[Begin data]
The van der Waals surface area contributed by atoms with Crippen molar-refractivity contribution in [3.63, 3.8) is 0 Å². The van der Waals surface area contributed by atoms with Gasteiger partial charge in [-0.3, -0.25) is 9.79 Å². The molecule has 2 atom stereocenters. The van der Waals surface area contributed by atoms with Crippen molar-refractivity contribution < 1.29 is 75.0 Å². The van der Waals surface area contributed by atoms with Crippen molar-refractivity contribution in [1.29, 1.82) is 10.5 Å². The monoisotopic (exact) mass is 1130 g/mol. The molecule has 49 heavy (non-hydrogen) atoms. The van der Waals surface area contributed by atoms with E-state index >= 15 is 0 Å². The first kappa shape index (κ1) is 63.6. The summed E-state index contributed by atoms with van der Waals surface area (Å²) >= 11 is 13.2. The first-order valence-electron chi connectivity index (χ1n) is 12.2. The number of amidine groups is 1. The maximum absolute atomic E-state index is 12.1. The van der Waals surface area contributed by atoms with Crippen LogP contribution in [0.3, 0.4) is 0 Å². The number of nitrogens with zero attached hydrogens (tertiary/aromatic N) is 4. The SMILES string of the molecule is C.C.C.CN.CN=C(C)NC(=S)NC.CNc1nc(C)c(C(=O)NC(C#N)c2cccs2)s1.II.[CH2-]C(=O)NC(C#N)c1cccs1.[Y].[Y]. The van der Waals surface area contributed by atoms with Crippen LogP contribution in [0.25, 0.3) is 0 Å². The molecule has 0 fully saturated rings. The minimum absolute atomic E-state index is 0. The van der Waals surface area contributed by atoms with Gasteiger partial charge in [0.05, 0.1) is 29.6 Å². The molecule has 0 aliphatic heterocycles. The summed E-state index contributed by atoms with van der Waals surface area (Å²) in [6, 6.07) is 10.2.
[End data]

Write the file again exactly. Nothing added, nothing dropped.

The van der Waals surface area contributed by atoms with Crippen molar-refractivity contribution in [3.63, 3.8) is 0 Å². The van der Waals surface area contributed by atoms with Gasteiger partial charge in [-0.3, -0.25) is 9.79 Å². The molecule has 2 atom stereocenters. The van der Waals surface area contributed by atoms with Crippen molar-refractivity contribution < 1.29 is 75.0 Å². The van der Waals surface area contributed by atoms with Crippen molar-refractivity contribution in [1.29, 1.82) is 10.5 Å². The monoisotopic (exact) mass is 1130 g/mol. The molecule has 49 heavy (non-hydrogen) atoms. The van der Waals surface area contributed by atoms with E-state index >= 15 is 0 Å². The first kappa shape index (κ1) is 63.6. The summed E-state index contributed by atoms with van der Waals surface area (Å²) >= 11 is 13.2. The first-order valence-electron chi connectivity index (χ1n) is 12.2. The number of amidine groups is 1. The maximum absolute atomic E-state index is 12.1. The van der Waals surface area contributed by atoms with Crippen LogP contribution in [0.3, 0.4) is 0 Å². The number of nitrogens with zero attached hydrogens (tertiary/aromatic N) is 4. The SMILES string of the molecule is C.C.C.CN.CN=C(C)NC(=S)NC.CNc1nc(C)c(C(=O)NC(C#N)c2cccs2)s1.II.[CH2-]C(=O)NC(C#N)c1cccs1.[Y].[Y]. The van der Waals surface area contributed by atoms with Crippen LogP contribution in [0.25, 0.3) is 0 Å². The molecule has 0 fully saturated rings. The minimum absolute atomic E-state index is 0. The van der Waals surface area contributed by atoms with Gasteiger partial charge in [0.05, 0.1) is 29.6 Å². The molecule has 0 aliphatic heterocycles. The summed E-state index contributed by atoms with van der Waals surface area (Å²) in [6, 6.07) is 10.2.